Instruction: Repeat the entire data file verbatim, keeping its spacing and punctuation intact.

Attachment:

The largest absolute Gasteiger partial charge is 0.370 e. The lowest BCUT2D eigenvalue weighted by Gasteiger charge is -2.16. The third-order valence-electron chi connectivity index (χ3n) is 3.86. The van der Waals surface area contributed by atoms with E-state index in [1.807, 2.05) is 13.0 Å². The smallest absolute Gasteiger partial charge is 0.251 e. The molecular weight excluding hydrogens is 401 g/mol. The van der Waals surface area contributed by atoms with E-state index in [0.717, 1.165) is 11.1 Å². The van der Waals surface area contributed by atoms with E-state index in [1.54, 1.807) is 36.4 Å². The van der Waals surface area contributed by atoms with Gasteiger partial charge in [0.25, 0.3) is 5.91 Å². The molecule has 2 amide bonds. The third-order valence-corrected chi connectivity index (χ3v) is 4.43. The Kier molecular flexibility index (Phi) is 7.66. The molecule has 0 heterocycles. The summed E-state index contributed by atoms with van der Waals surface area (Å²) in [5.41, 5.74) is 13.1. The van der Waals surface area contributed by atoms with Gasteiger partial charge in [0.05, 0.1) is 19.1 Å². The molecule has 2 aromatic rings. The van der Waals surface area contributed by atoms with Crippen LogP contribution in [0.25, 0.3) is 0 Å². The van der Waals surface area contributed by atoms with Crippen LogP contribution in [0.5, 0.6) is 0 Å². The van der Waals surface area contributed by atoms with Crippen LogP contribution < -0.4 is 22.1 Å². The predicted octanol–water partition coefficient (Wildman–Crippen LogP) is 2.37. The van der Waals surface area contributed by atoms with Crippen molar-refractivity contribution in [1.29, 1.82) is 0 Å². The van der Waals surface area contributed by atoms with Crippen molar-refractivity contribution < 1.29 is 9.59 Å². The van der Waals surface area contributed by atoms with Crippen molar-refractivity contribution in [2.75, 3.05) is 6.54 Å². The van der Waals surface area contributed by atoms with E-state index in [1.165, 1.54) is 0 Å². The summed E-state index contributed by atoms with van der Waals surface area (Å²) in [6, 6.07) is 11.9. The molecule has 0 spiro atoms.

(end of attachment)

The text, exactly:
The largest absolute Gasteiger partial charge is 0.370 e. The lowest BCUT2D eigenvalue weighted by Gasteiger charge is -2.16. The third-order valence-electron chi connectivity index (χ3n) is 3.86. The van der Waals surface area contributed by atoms with E-state index in [1.807, 2.05) is 13.0 Å². The smallest absolute Gasteiger partial charge is 0.251 e. The molecular weight excluding hydrogens is 401 g/mol. The van der Waals surface area contributed by atoms with E-state index in [0.717, 1.165) is 11.1 Å². The van der Waals surface area contributed by atoms with E-state index in [1.54, 1.807) is 36.4 Å². The van der Waals surface area contributed by atoms with Gasteiger partial charge in [0.25, 0.3) is 5.91 Å². The molecule has 2 amide bonds. The third-order valence-corrected chi connectivity index (χ3v) is 4.43. The Kier molecular flexibility index (Phi) is 7.66. The molecule has 0 heterocycles. The summed E-state index contributed by atoms with van der Waals surface area (Å²) in [5.41, 5.74) is 13.1. The van der Waals surface area contributed by atoms with Gasteiger partial charge in [0.05, 0.1) is 19.1 Å². The molecule has 2 aromatic rings. The van der Waals surface area contributed by atoms with Crippen LogP contribution in [0.25, 0.3) is 0 Å². The van der Waals surface area contributed by atoms with Crippen LogP contribution in [0.5, 0.6) is 0 Å². The van der Waals surface area contributed by atoms with Crippen LogP contribution < -0.4 is 22.1 Å². The predicted octanol–water partition coefficient (Wildman–Crippen LogP) is 2.37. The van der Waals surface area contributed by atoms with Crippen molar-refractivity contribution in [1.29, 1.82) is 0 Å². The van der Waals surface area contributed by atoms with Crippen molar-refractivity contribution < 1.29 is 9.59 Å². The van der Waals surface area contributed by atoms with Crippen molar-refractivity contribution in [2.75, 3.05) is 6.54 Å². The van der Waals surface area contributed by atoms with E-state index in [1.165, 1.54) is 0 Å². The summed E-state index contributed by atoms with van der Waals surface area (Å²) in [6, 6.07) is 11.9. The molecule has 0 spiro atoms.